Gneiss

Gneiss (/ˈnaɪs/) is a common and widely distributed type of metamorphic rock. Gneiss is formed by high temperature and high-pressure metamorphic processes acting on formations composed of igneous or sedimentary rocks. Orthogneiss is gneiss derived from igneous rock (such as granite). Paragneiss is gneiss derived from sedimentary rock (such as sandstone). Gneiss forms at higher temperatures and pressures than schist. Gneiss nearly all the time shows a banded texture characterized by alternating darker and lighter colored bands and without a distinct foliation.

Gneiss
Metamorphic rock
Gneiss
Sample of gneiss exhibiting "gneissic banding".

Etymology

The word gneiss has been used in English since at least 1757. It is borrowed from the German word Gneis, formerly also spelled Gneiss, which is probably derived from the Middle High German noun gneist "spark" (so called because the rock glitters).[1]

Formation

Gneiss is formed from sedimentary or igneous rock exposed to temperatures greater than 320°C and relatively high pressure.

Composition

Gneissic rocks are usually medium- to coarse-foliated; they are largely recrystallized but do not carry large quantities of micas, chlorite or other platy minerals. Gneisses that are metamorphosed igneous rocks or their equivalent are termed granite gneisses, diorite gneisses, etc. Gneiss rocks may also be named after a characteristic component such as garnet gneiss, biotite gneiss, albite gneiss, etc. Orthogneiss designates a gneiss derived from an igneous rock, and paragneiss is one from a sedimentary rock.

Orthogneiss Geopark
Orthogneiss from the Czech Republic

Gneissose rocks have properties similar to gneiss.

Gneissic banding

Gneiss appears to be striped in bands like parallel lines in shape, called gneissic banding.[2] The banding is developed under high temperature and pressure conditions.

The minerals are arranged into layers that appear as bands in cross section.[2] The appearance of layers, called 'compositional banding', occurs because the layers, or bands, are of different composition. The darker bands have relatively more mafic minerals (those containing more magnesium and iron). The lighter bands contain relatively more felsic minerals (silicate minerals, containing more of the lighter elements, such as silicon, oxygen, aluminium, sodium, and potassium).

A common cause of the banding is the subjection of the protolith (the original rock material that undergoes metamorphism) to extreme shearing force, a sliding force similar to the pushing of the top of a deck of cards in one direction, and the bottom of the deck in the other direction.[2] These forces stretch out the rock like a plastic, and the original material is spread out into sheets.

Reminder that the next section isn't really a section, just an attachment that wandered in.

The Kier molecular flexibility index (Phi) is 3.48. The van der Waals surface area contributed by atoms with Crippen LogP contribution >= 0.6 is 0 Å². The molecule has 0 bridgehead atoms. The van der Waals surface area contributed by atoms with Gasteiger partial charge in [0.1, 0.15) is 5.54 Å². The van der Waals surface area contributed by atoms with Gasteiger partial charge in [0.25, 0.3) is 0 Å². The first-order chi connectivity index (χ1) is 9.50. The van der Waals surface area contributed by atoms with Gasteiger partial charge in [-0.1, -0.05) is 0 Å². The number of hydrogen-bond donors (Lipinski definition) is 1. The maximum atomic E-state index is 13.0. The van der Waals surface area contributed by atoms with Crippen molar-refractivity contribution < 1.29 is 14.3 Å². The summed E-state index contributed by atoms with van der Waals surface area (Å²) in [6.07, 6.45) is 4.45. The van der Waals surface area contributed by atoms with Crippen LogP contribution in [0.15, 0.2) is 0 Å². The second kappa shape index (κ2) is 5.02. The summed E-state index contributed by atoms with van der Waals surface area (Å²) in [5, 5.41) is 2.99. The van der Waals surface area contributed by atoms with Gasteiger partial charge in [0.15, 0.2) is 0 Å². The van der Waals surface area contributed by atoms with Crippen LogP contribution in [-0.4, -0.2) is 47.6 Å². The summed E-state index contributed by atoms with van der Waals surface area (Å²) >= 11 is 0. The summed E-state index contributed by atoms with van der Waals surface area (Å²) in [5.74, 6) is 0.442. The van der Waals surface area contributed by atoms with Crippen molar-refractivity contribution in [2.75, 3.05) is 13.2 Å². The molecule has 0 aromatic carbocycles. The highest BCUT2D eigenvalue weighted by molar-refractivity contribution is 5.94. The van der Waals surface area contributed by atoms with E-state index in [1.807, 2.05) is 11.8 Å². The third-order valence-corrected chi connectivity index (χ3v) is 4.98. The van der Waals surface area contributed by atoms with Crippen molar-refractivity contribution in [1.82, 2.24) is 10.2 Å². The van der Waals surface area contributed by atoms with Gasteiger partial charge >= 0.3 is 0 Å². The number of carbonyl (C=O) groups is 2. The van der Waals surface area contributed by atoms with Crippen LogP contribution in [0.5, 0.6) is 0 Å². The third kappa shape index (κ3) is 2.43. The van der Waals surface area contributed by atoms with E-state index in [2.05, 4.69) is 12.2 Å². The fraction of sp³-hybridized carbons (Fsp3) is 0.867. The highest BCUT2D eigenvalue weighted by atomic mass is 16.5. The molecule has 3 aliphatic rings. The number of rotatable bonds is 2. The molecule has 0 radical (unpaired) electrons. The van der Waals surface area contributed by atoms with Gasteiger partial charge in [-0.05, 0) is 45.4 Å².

Some banding is formed from original rock material (protolith) that is subjected to extreme temperature and pressure and is composed of alternating layers of sandstone (lighter) and shale (darker), which is metamorphosed into bands of quartzite and mica.[2]

Another cause of banding is "metamorphic differentiation", which separates different materials into different layers through chemical reactions, a process not fully understood.[2]

Not all gneiss rocks have detectable banding. In kyanite gneiss, crystals of kyanite appear as random clumps in what is mainly a plagioclase (albite) matrix.

Types

Augen gneiss

Henderson Augen Gneiss
Henderson augen gneiss

Augen gneiss, from the German: Augen [ˈaʊɡən], meaning "eyes", is a coarse-grained gneiss resulting from metamorphism of granite, which contains characteristic elliptic or lenticular shear-bound feldspar porphyroclasts, normally microcline, within the layering of the quartz, biotite and magnetite bands.

Henderson gneiss

Henderson gneiss is found in North Carolina and South Carolina, US, east of the Brevard Shear Zone. It has deformed into two sequential forms. The second, more warped, form is associated with the Brevard Fault, and the first deformation results from displacement to the southwest.[3]

Lewisian gneiss

Road Cutting - geograph.org.uk - 820828
Dark dikes (now foliated amphibolites) cutting light grey Lewisian gneiss of the Scourie complex, both deformed and cut by later (unfoliated) pink granite dikes
Yttre Ursholmen Kontakt Kosterdiabas i Nebulitisk-migmatitisk sedimentgnejs
Contact between a dark-colored diabase dike (about 1100 million years old)[4] and light-colored migmatitic paragneiss in the Kosterhavet National Park in the Koster Islands off the southwestern coast of Sweden.

Most of the Outer Hebrides of Scotland have a bedrock formed from Lewisian gneiss. In addition to the Outer Hebrides, they form basement deposits on the Scottish mainland west of the Moine Thrust and on the islands of Coll and Tiree.[5] These rocks are largely igneous in origin, mixed with metamorphosed marble, quartzite and mica schist with later intrusions of basaltic dikes and granite magma.[6]

Archean and Proterozoic gneiss

Gneisses of Archean and Proterozoic age occur in the Baltic Shield.

See also

References

Citations

  1. ^ Harper, Online Etym. Dict., "gneiss"
  2. ^ a b c d e Marshak 2013, pp. 194–95; Figs. 7.6a–c
  3. ^ Sacks & Secor (1990).
  4. ^ Bjørn Hageskov (1985): Constrictional deformation of the Koster dyke swarm in a ductile sinistral shear zone, Koster islands, SW Sweden. Bulletin of the Geological Society of Denmark 34(3–4): 151–97
  5. ^ Gillen (2003), p. 44.
  6. ^ McKirdy et al. (2007), p. 95.

Bibliography

  • Blatt, Harvey and Robert J. Tracy (1996). Petrology: Igneous, Sedimentary and Metamorphic, 2nd ed. Freeman, pp. 359–65. ISBN 0-7167-2438-3.
  • Gillen, Con (2003). Geology and landscapes of Scotland. Harpenden. Terra Publishing. ISBN 1-903544-09-2.
  • Harper, Douglas (ed.). "gneiss", Online Etymological Dictionary. Retrieved 2015-03-01.
  • Marshak, Stephen (2013). Essentials of Geology (4th ed.). W.W. Norton. ISBN 978-0-393-91939-4.
  • McKirdy, Alan, Roger Crofts and John Gordon (2007). Land of Mountain and Flood: The Geology and Landforms of Scotland. Edinburgh. Birlinn. ISBN 978-1-84158-357-0.
  • Murray, W.H. (1966). The Hebrides. London. Heinemann.
  • Sacks, Paul E. and Donald T. Secor (1990). "Kinematics of Late Paleozoic continental collision between Laurentia and Gondwana". Science, 250 (4988): 1702–05. doi:10.1126/science.250.4988.1702.

External links

Acasta Gneiss